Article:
This linked up both of the daemon processes and then pointed them to their respective config files.

Now I was able to run irw to test out my config. Well this stupid fucking remote does a double signal. One for press and the other when you let go. Now the shitty part is that there are ways to delay and make the config files ignore double presses, but these are not double key presses. Nope two seperate events, so that mean that I had to figure out a way to get my lirc to ignore the second event. Some more googling garnered me a post somewhere that showed how a person changed the toggle_bit_mask in the config files to basically fuck up the remote codes. Crappy breaking code hack, but fuck it, it worked.

So in one remote I had

so I changed it to

The other had

So I changed it to

Sufficiently broken. So now when I click a button it only showed one event.

Now that it was finally working, I needed to get this stuff to autostart when I botted up. So onto making a shell script with the commands to kick in the two daemons and placing it into /etc/init.d/ . I named my script lirc and then added it as a startup item. Google it, this one is not hard to find.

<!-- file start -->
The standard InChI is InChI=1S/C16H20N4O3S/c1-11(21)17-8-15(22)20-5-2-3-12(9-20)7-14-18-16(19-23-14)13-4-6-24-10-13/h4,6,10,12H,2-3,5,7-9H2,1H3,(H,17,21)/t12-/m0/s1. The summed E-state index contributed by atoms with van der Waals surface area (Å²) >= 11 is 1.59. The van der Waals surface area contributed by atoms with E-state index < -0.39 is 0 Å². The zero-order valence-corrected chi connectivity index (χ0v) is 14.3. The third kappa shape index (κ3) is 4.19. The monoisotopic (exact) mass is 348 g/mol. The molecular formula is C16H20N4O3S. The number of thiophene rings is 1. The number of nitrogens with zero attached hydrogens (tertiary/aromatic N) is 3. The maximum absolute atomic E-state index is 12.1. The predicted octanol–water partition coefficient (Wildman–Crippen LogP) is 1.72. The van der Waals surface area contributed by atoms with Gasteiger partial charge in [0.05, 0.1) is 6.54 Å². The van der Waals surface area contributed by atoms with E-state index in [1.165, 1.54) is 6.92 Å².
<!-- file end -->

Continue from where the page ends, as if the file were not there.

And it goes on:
From here I created my Lircmap.xml for XBMC and got all the keys to do what I wanted.

T was looking over my shoulder while I was writing this up and said "Are you still working on that post?"

And I have to agree with her. this was one shitty, nasty, painful install. I should learn to just get easily supported crap for my Linux boxes, but really I am not that smart. So instead I am writing a blog post so I can remember what I did.

If you made it this far I commend you. Because fi you are coming from the motorcycle sites, you probably didn't really give a fuck about this, and if you bought one of these Soundmon things, you have probably spent a fucking week trying to get it to run. Just. Like. Me.


Saturday, February 07, 2009

Tuesday, February 03, 2009


Not sure how, but I got it all onto one desk.

And to think, I have to add a Mac Mini to this mess of crap soon. I really need a KVM.